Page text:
Gawker is apparently surprised that the old school newspapers — the ones still printing on paper, for crying out loud — have old people writing on their op-ed pages. Big surprise.
Still, it was worse than I thought.
Why are newspaper opinion columnists so consistently baffled by the politics, technologies, and social mores of the 21st century? We’ve crunched some data, and we think we’ve figured out the answer: They’re old as hell.
We examined age and gender breakdowns of the regular opinion columnists at the country’s three most prestigious opinion sections—those of the New York Times, the Washington Post, and the Wall Street Journal—as well as the opinion stables from four of the largest press syndicates—The Creators Syndicate, Universal Press, King Features, and Tribune Media, which provide column material for many of the country’s smaller papers. (For now, we left off regular columnists for other sections of the papers.)
Of the 143 columnists we looked at, a scant 38 were women. Just as bad was the age distribution: Average and median ages on the whole hover around 60. Tribune Media Services had the oldest columnists: average and median ages are both around 64. The businessy Wall Street Journal, whose average columnist is a sprightly 56 years old (median 54), is the most youthful—although that’s still older than the paper’s average 48-year-old reader.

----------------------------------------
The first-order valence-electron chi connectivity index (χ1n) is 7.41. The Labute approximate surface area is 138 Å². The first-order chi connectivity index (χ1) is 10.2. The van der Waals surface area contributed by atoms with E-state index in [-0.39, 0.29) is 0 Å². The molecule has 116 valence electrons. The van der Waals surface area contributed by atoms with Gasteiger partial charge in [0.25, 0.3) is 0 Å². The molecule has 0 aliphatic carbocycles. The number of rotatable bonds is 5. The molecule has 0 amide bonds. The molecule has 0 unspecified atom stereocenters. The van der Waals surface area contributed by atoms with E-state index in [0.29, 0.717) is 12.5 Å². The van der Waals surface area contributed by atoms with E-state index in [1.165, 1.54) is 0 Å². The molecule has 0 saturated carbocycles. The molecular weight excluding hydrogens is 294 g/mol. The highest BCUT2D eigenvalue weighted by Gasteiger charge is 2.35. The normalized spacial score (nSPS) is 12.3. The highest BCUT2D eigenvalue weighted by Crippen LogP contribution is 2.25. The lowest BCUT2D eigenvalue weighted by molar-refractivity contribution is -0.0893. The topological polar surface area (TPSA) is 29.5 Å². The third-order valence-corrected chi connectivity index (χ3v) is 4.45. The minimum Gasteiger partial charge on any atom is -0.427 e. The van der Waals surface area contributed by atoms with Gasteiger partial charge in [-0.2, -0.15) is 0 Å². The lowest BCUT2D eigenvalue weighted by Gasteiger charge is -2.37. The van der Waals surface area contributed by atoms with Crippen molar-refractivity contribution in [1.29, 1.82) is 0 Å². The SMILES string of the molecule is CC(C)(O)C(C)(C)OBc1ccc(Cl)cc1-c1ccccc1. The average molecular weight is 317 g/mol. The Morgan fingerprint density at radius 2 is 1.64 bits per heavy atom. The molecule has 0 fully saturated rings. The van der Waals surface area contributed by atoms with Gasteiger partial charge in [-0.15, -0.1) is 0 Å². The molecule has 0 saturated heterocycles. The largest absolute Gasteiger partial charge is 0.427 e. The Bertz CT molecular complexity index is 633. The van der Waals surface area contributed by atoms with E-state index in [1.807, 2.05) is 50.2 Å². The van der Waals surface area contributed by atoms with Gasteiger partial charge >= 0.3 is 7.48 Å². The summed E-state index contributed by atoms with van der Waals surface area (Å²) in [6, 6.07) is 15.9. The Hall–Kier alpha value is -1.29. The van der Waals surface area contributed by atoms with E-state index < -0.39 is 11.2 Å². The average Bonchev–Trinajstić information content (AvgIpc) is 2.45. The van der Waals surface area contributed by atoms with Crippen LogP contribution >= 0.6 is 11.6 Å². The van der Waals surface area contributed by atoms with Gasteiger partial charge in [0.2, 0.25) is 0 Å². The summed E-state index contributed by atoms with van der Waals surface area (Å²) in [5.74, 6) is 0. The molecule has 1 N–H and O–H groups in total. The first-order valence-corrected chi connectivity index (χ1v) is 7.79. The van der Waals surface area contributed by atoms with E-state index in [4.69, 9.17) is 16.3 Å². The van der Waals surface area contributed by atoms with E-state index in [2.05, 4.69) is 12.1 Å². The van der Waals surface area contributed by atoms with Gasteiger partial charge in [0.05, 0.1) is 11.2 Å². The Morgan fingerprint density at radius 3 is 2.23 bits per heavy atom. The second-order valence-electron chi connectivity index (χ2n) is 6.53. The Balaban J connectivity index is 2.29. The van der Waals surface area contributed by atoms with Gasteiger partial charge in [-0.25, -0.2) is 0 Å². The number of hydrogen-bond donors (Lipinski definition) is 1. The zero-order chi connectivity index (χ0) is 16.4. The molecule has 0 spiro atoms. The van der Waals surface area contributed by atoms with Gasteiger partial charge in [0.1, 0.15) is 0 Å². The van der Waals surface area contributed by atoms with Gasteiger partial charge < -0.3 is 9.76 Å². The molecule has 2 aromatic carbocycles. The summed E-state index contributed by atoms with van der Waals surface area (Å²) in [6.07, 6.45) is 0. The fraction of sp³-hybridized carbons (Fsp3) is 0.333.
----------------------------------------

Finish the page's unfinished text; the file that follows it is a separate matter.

Only one woman under 35, Alexandra Petri at the Washington Post.
Another good reason to read elsewhere.
Only one national daily records rise, according to National Readership Survey
The repercussions of the web are starting to make serious inroads in the UK, where six ‘national’ newspapers saw serious declines in the past year.
Six national daily titles suffered sizeable falls in readership over 12 months up to June, according to the latest set of figures from the National Readership Survey (NRS).
Compared to the same period the year before, The Independent lost 26% of its daily audience. The other five losers, in descending order, were the Daily Star(-16%), The Guardianand Daily Express(-14%), Daily Mirror(-13%) and The Sun(-11%).
NRS also regards the 6% drop in readership for the free daily, Metro, as statistically significant.
Only one national title, the Financial Times, increased its audience, recording a 2% rise.